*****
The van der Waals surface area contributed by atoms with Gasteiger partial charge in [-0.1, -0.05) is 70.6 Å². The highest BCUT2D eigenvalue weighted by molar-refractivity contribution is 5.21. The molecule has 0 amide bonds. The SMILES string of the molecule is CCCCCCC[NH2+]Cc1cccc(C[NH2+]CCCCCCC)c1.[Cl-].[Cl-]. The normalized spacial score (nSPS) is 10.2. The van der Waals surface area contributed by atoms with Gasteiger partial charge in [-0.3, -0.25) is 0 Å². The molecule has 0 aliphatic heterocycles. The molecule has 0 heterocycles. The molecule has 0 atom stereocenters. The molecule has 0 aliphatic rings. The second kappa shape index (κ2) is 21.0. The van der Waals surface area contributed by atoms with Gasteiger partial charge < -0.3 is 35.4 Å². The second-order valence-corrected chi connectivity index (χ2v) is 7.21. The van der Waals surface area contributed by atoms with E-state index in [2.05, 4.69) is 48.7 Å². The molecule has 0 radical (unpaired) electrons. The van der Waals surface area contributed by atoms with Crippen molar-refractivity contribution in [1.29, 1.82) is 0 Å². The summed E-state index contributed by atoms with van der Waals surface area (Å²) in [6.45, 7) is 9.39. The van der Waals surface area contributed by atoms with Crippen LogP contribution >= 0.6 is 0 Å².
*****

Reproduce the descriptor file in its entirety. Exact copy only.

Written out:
The van der Waals surface area contributed by atoms with Gasteiger partial charge in [-0.1, -0.05) is 70.6 Å². The highest BCUT2D eigenvalue weighted by molar-refractivity contribution is 5.21. The molecule has 0 amide bonds. The SMILES string of the molecule is CCCCCCC[NH2+]Cc1cccc(C[NH2+]CCCCCCC)c1.[Cl-].[Cl-]. The normalized spacial score (nSPS) is 10.2. The van der Waals surface area contributed by atoms with Gasteiger partial charge in [-0.3, -0.25) is 0 Å². The molecule has 0 aliphatic heterocycles. The molecule has 0 heterocycles. The molecule has 0 atom stereocenters. The molecule has 0 aliphatic rings. The second kappa shape index (κ2) is 21.0. The van der Waals surface area contributed by atoms with Gasteiger partial charge < -0.3 is 35.4 Å². The second-order valence-corrected chi connectivity index (χ2v) is 7.21. The van der Waals surface area contributed by atoms with E-state index in [2.05, 4.69) is 48.7 Å². The molecule has 0 radical (unpaired) electrons. The van der Waals surface area contributed by atoms with Crippen molar-refractivity contribution in [1.29, 1.82) is 0 Å². The summed E-state index contributed by atoms with van der Waals surface area (Å²) in [6.45, 7) is 9.39. The van der Waals surface area contributed by atoms with Crippen LogP contribution >= 0.6 is 0 Å².